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The Traps of Social Media: Is it Even Possible to “Unfriend” Facebook from Our Lives?



As society finally begins to reevaluate our use of Facebook along with social media and technology in general, a sad fact has become evident: its not so easy to just delete your Facebook page.

Despite the negative light casted on Facebook recently, by their fake news posts, insane data breaches and falling stock, we come to realize though one may be willing to sell their Facebook shares, they will not as quickly close their Facebook account and delete their page.

Since mid-March, when reports revealed Cambridge Analytica’s use of the data of Facebook users, several media outlets have backlashed with attempts to remind the public that deleting their social media accounts is an option. But is it really? Other critiques have attacked the core business model of Facebook, but what will really make or break the social media giant comes down to each and every individual user. Each of us needs to make up our minds, of how we will deal with Facebook behind closed doors, on our phones and computers, on a personal level.

It is not an easy decision to make once you consider the position Facebook now holds in society, and the magnitude of what is a stake if one chooses to leave the network. Facebook has spent over 10 years making sure no one can just delete their Facebook, at least not without greater ramifications. Social media has become such a part of modern culture and the everyday life of so many. As the site nears the 2 billion users mark, social responsibility is placed on the Facebook members who help to perpetuate the lack of accountability of the company. The extent to which the daily digital lives of most individuals is molded by Facebook, is the underlying reason why most users can’t let it go.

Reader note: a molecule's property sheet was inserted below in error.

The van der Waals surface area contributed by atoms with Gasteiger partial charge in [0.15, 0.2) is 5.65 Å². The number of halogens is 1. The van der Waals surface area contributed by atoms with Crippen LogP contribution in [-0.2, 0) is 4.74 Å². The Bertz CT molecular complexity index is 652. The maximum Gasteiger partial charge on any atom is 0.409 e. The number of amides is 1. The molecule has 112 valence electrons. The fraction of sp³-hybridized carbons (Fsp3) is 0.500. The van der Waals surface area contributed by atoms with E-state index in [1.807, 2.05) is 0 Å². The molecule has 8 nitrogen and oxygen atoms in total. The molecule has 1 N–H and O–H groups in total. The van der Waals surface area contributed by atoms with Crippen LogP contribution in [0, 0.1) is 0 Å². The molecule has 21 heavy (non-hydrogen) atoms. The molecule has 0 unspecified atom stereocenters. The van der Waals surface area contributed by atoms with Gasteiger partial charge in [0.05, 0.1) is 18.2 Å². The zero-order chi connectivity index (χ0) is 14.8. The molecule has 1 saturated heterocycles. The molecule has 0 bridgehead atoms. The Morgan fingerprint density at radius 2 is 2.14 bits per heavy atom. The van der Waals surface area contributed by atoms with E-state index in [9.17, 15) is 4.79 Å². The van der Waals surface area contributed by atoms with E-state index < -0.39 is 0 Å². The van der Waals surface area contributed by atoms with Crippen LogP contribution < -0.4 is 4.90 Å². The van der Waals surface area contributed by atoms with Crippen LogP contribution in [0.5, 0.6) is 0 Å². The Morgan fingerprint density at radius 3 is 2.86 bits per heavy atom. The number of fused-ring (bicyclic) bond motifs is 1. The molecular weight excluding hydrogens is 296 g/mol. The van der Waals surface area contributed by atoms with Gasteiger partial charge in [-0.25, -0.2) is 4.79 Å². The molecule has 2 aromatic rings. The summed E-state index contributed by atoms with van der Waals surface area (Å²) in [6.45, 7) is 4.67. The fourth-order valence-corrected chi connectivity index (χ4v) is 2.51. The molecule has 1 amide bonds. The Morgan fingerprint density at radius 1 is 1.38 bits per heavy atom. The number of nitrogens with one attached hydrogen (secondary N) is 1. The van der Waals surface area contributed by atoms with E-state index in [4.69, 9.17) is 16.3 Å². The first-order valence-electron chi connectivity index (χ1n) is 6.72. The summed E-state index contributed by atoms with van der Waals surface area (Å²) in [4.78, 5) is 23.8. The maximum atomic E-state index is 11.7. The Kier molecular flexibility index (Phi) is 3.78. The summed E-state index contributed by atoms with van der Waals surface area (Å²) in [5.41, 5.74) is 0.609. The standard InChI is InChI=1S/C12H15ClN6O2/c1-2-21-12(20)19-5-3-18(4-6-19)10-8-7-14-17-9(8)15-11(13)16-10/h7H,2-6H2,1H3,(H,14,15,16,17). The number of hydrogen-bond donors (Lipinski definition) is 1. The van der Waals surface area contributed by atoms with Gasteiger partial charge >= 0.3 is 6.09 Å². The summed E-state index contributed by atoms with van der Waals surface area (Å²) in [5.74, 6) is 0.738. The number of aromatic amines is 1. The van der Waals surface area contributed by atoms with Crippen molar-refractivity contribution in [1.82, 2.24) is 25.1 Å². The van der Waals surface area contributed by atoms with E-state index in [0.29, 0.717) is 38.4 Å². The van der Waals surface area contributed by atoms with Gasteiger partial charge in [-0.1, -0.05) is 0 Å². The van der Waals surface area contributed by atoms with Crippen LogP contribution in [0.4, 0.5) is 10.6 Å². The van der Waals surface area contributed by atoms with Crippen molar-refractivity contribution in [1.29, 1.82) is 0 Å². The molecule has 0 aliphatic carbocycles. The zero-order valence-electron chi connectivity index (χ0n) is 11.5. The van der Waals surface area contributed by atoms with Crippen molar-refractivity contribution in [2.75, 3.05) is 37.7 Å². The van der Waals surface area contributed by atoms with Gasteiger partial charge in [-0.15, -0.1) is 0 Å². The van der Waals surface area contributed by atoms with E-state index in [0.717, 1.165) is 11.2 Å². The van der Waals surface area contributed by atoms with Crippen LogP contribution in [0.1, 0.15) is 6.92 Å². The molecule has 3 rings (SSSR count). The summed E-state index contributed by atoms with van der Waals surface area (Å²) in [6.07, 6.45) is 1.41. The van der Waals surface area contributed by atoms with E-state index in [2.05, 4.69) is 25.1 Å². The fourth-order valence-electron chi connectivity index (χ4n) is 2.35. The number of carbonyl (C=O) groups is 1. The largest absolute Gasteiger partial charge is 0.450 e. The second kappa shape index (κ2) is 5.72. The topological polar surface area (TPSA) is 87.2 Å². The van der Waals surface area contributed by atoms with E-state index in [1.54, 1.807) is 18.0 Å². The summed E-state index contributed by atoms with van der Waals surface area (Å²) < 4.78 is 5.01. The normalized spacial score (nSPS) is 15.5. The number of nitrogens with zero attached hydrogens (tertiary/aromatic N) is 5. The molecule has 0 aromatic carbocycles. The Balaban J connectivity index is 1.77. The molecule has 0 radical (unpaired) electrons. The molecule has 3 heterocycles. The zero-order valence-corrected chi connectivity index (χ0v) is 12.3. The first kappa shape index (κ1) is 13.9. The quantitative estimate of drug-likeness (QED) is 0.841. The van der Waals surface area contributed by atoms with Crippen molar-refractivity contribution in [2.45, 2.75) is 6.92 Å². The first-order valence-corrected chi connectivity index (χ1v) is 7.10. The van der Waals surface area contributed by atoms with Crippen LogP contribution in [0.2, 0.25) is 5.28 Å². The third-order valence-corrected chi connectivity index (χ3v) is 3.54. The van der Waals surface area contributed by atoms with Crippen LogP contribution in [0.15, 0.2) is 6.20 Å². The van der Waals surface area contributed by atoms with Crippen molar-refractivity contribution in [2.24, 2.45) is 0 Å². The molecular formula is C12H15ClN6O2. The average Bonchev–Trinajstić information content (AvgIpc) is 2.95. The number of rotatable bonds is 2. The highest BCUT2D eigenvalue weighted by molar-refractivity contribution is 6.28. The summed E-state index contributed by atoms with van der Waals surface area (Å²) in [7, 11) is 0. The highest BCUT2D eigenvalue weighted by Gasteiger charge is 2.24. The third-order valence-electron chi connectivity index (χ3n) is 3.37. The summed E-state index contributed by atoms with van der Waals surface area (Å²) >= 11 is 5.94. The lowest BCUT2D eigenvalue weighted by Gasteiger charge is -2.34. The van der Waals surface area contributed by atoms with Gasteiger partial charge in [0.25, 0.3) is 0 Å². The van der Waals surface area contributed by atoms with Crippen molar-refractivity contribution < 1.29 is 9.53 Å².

Facebook popularity. Active users of Facebook increased from just a million in 2004 to over 750 million in 2011. (Photo Credit: Wikipedia)

On March 22, Vox released an article on this exact topic, in which it broke down the three main reasons why the majority of people can’t just delete their Facebook.

Vox’s first reason is: “Facebook is technologically embedded within a vast web of interconnected third-party apps and social media platforms. You’ve probably heard cracks before that Twitter humor largely consists of jokes made on Tumblr being shared as screenshots on Facebook, but within this joke is a larger point about how all of these systems interconnect and interact. The web is made up of third-party apps and systems, many of which rely on being fully integrated with your personal Google or Facebook account. In fact, many mobile and web-based apps actually require you to have a Facebook account — and only a Facebook account — before you can use the app to begin with. Over the years, consumers and other developers have pushed back against this trend, but the truth remains that if you delete your Facebook account, you could immediately lose access to parts of the internet.”